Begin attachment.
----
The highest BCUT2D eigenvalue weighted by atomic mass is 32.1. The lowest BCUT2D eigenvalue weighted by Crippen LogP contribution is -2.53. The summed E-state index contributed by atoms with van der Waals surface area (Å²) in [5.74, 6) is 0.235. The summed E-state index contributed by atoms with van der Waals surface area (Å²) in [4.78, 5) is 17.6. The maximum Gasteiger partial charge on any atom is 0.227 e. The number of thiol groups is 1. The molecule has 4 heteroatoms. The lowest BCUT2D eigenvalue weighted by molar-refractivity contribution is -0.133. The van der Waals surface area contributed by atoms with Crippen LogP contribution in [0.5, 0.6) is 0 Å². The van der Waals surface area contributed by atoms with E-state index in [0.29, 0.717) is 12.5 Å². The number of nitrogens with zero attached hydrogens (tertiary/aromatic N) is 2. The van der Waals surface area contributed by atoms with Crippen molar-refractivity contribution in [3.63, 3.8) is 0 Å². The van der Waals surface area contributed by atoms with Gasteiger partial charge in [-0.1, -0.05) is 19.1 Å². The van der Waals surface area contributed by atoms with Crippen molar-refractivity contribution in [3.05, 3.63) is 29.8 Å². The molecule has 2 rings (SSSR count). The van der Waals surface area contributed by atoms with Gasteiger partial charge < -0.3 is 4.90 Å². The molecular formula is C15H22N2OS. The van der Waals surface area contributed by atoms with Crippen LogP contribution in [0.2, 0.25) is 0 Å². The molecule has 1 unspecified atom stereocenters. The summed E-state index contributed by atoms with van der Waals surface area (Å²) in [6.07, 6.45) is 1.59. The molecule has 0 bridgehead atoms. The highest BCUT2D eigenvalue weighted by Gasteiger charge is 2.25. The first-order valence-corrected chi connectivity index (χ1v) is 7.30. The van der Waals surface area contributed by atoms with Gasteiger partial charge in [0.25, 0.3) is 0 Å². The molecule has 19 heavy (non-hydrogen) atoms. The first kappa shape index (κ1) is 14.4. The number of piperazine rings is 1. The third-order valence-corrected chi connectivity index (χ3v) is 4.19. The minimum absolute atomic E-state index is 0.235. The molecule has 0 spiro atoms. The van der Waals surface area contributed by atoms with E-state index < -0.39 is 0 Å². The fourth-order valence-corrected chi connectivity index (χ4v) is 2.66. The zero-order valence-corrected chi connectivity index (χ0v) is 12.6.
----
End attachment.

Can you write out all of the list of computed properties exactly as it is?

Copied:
The highest BCUT2D eigenvalue weighted by atomic mass is 32.1. The lowest BCUT2D eigenvalue weighted by Crippen LogP contribution is -2.53. The summed E-state index contributed by atoms with van der Waals surface area (Å²) in [5.74, 6) is 0.235. The summed E-state index contributed by atoms with van der Waals surface area (Å²) in [4.78, 5) is 17.6. The maximum Gasteiger partial charge on any atom is 0.227 e. The number of thiol groups is 1. The molecule has 4 heteroatoms. The lowest BCUT2D eigenvalue weighted by molar-refractivity contribution is -0.133. The van der Waals surface area contributed by atoms with Crippen LogP contribution in [0.5, 0.6) is 0 Å². The van der Waals surface area contributed by atoms with E-state index in [0.29, 0.717) is 12.5 Å². The number of nitrogens with zero attached hydrogens (tertiary/aromatic N) is 2. The van der Waals surface area contributed by atoms with Crippen molar-refractivity contribution in [3.63, 3.8) is 0 Å². The van der Waals surface area contributed by atoms with Gasteiger partial charge in [-0.1, -0.05) is 19.1 Å². The van der Waals surface area contributed by atoms with Crippen molar-refractivity contribution in [3.05, 3.63) is 29.8 Å². The molecule has 2 rings (SSSR count). The van der Waals surface area contributed by atoms with Gasteiger partial charge < -0.3 is 4.90 Å². The molecular formula is C15H22N2OS. The van der Waals surface area contributed by atoms with Crippen LogP contribution in [0.2, 0.25) is 0 Å². The molecule has 1 unspecified atom stereocenters. The summed E-state index contributed by atoms with van der Waals surface area (Å²) in [6.07, 6.45) is 1.59. The molecule has 0 bridgehead atoms. The highest BCUT2D eigenvalue weighted by Gasteiger charge is 2.25. The first-order valence-corrected chi connectivity index (χ1v) is 7.30. The van der Waals surface area contributed by atoms with Gasteiger partial charge in [0.25, 0.3) is 0 Å². The molecule has 19 heavy (non-hydrogen) atoms. The first kappa shape index (κ1) is 14.4. The number of piperazine rings is 1. The third-order valence-corrected chi connectivity index (χ3v) is 4.19. The minimum absolute atomic E-state index is 0.235. The molecule has 0 spiro atoms. The van der Waals surface area contributed by atoms with E-state index < -0.39 is 0 Å². The fourth-order valence-corrected chi connectivity index (χ4v) is 2.66. The zero-order valence-corrected chi connectivity index (χ0v) is 12.6.